ABSTRACT: Anchoring, in Behavioral Finance terminology, refers to people's tendency to rely too much on the initial piece of information offered (the "anchor"). Anchoring is widely found in decion making processes, where people make estimates about the likelihood of uncertain events or to predict or recall certain values or outcomes by considering the anchor value and adjusting it upwards or downwards to reach a final estimate. Such adjustments are often insufficient, leaving a cognitive bias in the direction of the initial anchor value (Tversky & Kahneman, 1974). This experimental study was performed in order to detect the presence of anchoring bias in Indonesian setting. Following Kudryavtsev and Cohen (2010)’s procedure, we randomly devided participants into two groups, namely: “control group” (where participants did not receive any anchor value) and “anchoring group” (where participants received some anchoring values). Participants in both groups were instructed to provide their best estimations or answers to questions regarding financial and economic issues. Anchors and the questions were presented with the same order and were expressed in the same scale. Using students of Master of Management Program Universitas Gadjah Mada as respondents, this research was aimed to see whether the answers provided by participants in the anchoring group were affected by the anchor values. Further, we would like to test whether the degree of anchoring biases among female respondents were higher than the biases among male respondents; whether questions related to older topics created higher anchoring biases than the newer ones; and finally, whether anchoring bias among non-finance major students were higher than those among finance students. The results show that anchoring biases were identified among all participants. However, we could not identify higher degree of anchoring bias among female participants than those among male participants. Similarly, we did not identify higher biases in answering questions with older topics than the newer ones. Finally, higher degree of anchoring biases were found among non-finance major students than in finance major students, suggesting the  type of knowledge might affect the degree of anchoring bias.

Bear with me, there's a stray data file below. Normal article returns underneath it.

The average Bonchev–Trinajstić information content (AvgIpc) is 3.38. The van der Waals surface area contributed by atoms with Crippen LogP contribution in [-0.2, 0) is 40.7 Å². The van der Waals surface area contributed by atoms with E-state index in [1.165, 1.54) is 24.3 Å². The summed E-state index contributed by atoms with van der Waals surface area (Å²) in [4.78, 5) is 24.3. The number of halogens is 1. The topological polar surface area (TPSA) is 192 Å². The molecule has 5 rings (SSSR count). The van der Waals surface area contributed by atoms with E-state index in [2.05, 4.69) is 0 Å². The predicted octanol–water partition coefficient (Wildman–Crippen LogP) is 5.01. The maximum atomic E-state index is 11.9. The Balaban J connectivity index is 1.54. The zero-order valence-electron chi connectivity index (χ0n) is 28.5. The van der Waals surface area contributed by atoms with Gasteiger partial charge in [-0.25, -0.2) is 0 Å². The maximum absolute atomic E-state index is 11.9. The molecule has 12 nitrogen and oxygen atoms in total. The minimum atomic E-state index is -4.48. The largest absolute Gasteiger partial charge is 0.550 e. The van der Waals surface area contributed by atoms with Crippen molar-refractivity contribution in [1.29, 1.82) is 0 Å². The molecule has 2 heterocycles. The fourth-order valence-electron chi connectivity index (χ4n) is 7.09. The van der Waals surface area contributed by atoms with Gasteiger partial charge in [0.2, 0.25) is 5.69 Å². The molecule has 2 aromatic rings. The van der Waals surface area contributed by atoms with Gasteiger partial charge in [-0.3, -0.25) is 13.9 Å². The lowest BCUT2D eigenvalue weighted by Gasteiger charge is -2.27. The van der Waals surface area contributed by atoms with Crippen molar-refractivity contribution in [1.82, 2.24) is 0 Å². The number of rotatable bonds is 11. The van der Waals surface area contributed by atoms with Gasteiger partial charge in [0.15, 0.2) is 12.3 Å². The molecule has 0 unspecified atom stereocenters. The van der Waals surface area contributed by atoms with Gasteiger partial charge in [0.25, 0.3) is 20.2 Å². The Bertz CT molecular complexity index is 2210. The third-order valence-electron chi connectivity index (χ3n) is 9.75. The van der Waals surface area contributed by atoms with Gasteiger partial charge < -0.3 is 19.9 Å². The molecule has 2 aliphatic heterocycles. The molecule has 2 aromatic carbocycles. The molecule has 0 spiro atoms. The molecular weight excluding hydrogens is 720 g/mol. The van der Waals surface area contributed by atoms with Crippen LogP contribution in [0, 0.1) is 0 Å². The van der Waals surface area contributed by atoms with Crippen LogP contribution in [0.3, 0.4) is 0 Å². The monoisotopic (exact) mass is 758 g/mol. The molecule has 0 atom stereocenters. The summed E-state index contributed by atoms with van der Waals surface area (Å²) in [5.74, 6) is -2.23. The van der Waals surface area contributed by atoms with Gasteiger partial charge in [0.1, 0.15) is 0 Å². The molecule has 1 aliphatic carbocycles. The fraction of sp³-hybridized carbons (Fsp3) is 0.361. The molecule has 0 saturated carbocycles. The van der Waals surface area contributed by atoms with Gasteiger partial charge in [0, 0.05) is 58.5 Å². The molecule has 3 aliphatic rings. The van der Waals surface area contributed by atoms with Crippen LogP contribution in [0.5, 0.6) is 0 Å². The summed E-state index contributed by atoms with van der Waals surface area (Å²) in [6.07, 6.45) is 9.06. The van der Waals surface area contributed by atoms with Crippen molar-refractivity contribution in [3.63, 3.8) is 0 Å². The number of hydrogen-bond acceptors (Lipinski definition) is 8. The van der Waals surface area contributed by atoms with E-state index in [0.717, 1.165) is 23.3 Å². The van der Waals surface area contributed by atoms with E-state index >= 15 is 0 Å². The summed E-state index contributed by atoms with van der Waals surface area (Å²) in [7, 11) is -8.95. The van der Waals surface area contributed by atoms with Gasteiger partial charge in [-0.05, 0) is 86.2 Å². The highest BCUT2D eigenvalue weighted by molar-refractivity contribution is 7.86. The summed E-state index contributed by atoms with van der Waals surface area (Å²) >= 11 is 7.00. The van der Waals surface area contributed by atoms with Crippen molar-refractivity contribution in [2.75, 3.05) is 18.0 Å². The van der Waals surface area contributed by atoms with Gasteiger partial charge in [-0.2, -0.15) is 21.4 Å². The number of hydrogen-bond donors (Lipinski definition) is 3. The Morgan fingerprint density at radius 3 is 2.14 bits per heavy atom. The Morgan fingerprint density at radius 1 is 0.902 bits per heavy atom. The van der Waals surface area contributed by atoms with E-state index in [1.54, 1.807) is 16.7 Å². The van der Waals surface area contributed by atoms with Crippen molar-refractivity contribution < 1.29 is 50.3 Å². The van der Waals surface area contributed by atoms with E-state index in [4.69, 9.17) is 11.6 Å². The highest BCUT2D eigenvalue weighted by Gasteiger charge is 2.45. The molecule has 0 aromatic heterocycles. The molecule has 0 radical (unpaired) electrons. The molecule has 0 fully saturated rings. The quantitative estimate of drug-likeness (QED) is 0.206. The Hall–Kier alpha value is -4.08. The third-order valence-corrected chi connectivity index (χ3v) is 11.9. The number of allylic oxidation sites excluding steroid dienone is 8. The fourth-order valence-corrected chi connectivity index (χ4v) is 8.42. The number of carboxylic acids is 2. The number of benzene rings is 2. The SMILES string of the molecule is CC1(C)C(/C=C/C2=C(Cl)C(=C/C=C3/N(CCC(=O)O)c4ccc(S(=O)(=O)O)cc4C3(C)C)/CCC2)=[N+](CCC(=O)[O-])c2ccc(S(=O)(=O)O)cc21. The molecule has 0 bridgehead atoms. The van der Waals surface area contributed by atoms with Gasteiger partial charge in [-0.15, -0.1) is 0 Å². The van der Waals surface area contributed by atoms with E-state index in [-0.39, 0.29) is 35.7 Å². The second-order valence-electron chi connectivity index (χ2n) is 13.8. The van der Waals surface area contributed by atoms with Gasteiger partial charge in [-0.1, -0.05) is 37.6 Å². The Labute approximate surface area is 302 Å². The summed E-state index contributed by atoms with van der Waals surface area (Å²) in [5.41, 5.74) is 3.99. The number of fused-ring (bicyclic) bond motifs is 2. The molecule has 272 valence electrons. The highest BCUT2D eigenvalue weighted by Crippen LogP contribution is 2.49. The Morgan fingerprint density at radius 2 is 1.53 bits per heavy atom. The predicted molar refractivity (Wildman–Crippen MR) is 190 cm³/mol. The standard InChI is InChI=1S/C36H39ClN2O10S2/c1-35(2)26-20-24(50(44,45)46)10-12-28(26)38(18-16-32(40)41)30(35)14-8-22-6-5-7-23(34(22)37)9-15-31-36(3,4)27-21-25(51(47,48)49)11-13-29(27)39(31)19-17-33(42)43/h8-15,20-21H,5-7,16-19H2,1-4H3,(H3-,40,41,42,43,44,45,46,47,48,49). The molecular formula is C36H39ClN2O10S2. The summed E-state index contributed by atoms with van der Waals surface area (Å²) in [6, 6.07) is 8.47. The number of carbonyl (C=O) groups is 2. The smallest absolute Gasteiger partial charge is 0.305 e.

Keywords: anchoring, anchoring bias, anchoring and adjustment, financial and economic indicator
Penulis: Tassya Andini, Marwan Asiri
Kode Jurnal: jpmanajemendd141300

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